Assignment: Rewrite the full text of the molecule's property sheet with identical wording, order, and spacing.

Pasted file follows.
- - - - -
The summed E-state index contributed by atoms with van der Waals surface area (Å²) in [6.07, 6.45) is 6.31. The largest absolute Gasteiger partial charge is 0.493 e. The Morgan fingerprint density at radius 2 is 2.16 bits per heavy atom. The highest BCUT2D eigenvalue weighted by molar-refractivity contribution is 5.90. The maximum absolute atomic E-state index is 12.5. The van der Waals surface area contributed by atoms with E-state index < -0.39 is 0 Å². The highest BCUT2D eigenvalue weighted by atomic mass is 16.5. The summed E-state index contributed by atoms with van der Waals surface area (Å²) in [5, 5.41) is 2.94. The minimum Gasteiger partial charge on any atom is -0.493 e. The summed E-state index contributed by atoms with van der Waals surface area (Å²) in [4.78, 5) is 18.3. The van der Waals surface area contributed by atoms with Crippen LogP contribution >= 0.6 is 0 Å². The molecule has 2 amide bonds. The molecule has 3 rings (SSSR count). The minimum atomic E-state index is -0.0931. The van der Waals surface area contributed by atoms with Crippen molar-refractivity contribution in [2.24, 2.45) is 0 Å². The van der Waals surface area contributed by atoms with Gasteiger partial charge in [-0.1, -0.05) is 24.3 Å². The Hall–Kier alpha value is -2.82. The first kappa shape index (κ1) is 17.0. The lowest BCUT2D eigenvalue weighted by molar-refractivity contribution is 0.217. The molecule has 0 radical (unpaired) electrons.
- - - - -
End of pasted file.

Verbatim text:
The summed E-state index contributed by atoms with van der Waals surface area (Å²) in [6.07, 6.45) is 6.31. The largest absolute Gasteiger partial charge is 0.493 e. The Morgan fingerprint density at radius 2 is 2.16 bits per heavy atom. The highest BCUT2D eigenvalue weighted by molar-refractivity contribution is 5.90. The maximum absolute atomic E-state index is 12.5. The van der Waals surface area contributed by atoms with E-state index < -0.39 is 0 Å². The highest BCUT2D eigenvalue weighted by atomic mass is 16.5. The summed E-state index contributed by atoms with van der Waals surface area (Å²) in [5, 5.41) is 2.94. The minimum Gasteiger partial charge on any atom is -0.493 e. The summed E-state index contributed by atoms with van der Waals surface area (Å²) in [4.78, 5) is 18.3. The van der Waals surface area contributed by atoms with Crippen LogP contribution >= 0.6 is 0 Å². The molecule has 2 amide bonds. The molecule has 3 rings (SSSR count). The minimum atomic E-state index is -0.0931. The van der Waals surface area contributed by atoms with Crippen molar-refractivity contribution in [2.24, 2.45) is 0 Å². The van der Waals surface area contributed by atoms with Gasteiger partial charge in [-0.1, -0.05) is 24.3 Å². The Hall–Kier alpha value is -2.82. The first kappa shape index (κ1) is 17.0. The lowest BCUT2D eigenvalue weighted by molar-refractivity contribution is 0.217. The molecule has 0 radical (unpaired) electrons.